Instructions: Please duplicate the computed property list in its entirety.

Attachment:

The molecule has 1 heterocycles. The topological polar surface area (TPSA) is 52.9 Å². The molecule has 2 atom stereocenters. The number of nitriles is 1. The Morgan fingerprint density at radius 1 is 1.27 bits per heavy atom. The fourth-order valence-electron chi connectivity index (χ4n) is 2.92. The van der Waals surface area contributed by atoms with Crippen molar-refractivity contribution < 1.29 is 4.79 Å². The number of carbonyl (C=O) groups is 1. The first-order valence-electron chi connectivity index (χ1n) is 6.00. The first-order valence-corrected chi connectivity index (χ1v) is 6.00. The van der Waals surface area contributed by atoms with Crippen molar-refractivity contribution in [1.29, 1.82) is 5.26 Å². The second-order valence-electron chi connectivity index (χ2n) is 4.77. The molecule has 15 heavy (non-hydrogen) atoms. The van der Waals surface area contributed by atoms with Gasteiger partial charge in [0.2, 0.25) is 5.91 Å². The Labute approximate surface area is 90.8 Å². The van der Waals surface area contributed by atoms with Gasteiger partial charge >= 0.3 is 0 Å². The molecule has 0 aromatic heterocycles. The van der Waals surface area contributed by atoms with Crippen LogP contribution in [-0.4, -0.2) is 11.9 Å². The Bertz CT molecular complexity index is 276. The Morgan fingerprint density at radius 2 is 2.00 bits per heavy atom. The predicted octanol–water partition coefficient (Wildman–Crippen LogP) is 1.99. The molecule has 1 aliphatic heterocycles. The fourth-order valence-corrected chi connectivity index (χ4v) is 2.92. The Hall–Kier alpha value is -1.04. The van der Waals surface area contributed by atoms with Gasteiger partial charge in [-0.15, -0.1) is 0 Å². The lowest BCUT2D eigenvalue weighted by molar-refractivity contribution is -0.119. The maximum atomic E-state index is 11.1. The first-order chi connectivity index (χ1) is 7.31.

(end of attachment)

The molecule has 1 heterocycles. The topological polar surface area (TPSA) is 52.9 Å². The molecule has 2 atom stereocenters. The number of nitriles is 1. The Morgan fingerprint density at radius 1 is 1.27 bits per heavy atom. The fourth-order valence-electron chi connectivity index (χ4n) is 2.92. The van der Waals surface area contributed by atoms with Crippen molar-refractivity contribution < 1.29 is 4.79 Å². The number of carbonyl (C=O) groups is 1. The first-order valence-electron chi connectivity index (χ1n) is 6.00. The first-order valence-corrected chi connectivity index (χ1v) is 6.00. The van der Waals surface area contributed by atoms with Crippen molar-refractivity contribution in [1.29, 1.82) is 5.26 Å². The second-order valence-electron chi connectivity index (χ2n) is 4.77. The molecule has 15 heavy (non-hydrogen) atoms. The van der Waals surface area contributed by atoms with Gasteiger partial charge in [0.2, 0.25) is 5.91 Å². The Labute approximate surface area is 90.8 Å². The van der Waals surface area contributed by atoms with Gasteiger partial charge >= 0.3 is 0 Å². The molecule has 0 aromatic heterocycles. The van der Waals surface area contributed by atoms with Crippen LogP contribution in [-0.4, -0.2) is 11.9 Å². The Bertz CT molecular complexity index is 276. The Morgan fingerprint density at radius 2 is 2.00 bits per heavy atom. The predicted octanol–water partition coefficient (Wildman–Crippen LogP) is 1.99. The molecule has 1 aliphatic heterocycles. The fourth-order valence-corrected chi connectivity index (χ4v) is 2.92. The Hall–Kier alpha value is -1.04. The van der Waals surface area contributed by atoms with Gasteiger partial charge in [-0.15, -0.1) is 0 Å². The lowest BCUT2D eigenvalue weighted by molar-refractivity contribution is -0.119. The maximum atomic E-state index is 11.1. The first-order chi connectivity index (χ1) is 7.31.